CHICAGO — There have been more than 750 reported carjackings in Chicago in 2021, putting the city on pace to surpass last year’s 1,413 incidents, the highest total in at least a decade.
That’s not the only troubling trend.
WGN Investigates found 84 juveniles had been charged in carjackings through mid-June. That’s more than the number of adults charged this year.
“I just stared at him in the eye and into the barrel of the gun and I’m pleading with him ‘please, no,” Alyssa Blanchard said.
The CPS teacher was carjacked last year outside her South Side home. Authorities have charged a 13-year-old boy with the crime.
“I could have died. Literally, I should not be standing here talking to you right now,” Blanchard said.
Chicago police declined to comment for this story, although publicly police officials have blamed the increase on a court system that they say goes too easy on juveniles.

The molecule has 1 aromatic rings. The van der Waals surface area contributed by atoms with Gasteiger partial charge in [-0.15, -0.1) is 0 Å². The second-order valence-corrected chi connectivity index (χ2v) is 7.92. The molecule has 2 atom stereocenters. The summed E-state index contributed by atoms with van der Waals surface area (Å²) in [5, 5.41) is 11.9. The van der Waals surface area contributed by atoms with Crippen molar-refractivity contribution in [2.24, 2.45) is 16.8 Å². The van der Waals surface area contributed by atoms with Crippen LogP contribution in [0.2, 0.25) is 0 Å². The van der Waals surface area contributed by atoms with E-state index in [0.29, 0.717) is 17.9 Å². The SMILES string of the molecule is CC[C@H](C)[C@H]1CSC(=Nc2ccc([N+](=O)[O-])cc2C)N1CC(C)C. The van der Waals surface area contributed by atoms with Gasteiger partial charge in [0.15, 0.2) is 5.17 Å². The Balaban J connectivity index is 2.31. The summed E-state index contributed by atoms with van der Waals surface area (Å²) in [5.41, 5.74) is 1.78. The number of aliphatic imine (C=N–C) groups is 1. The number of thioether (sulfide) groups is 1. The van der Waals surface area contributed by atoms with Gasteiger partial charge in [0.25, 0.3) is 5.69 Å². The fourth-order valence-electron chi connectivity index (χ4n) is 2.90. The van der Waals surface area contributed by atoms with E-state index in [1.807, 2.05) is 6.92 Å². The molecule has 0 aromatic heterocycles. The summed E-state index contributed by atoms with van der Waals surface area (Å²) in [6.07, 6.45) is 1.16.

Children who commit carjackings face far less serious consequences than adults.
Despite this, juvenile justice experts say that’s for good reason, citing studies showing locking up kids can do more harm than good in the long term.
“Every young person who is engaged in harmful behavior has the potential to stop doing it in the future and in fact, most young people who commit serious felony crimes including violent crime will grow up into adults who don’t continue in that behavior,” Stephanie Kollmann said.
Kollmann is the policy director of the Children and Family Justice Center at Northwestern University’s Pritzker School of Law.
Blanchard wants to have sympathy for the 13-year-old who allegedly did the carjacking, but acknowledges that the crime has shaken her faith in the system.
“I’m selling my house because I don’t know when this kid is getting out and when he does I want to be well out of dodge,” Blanchard said.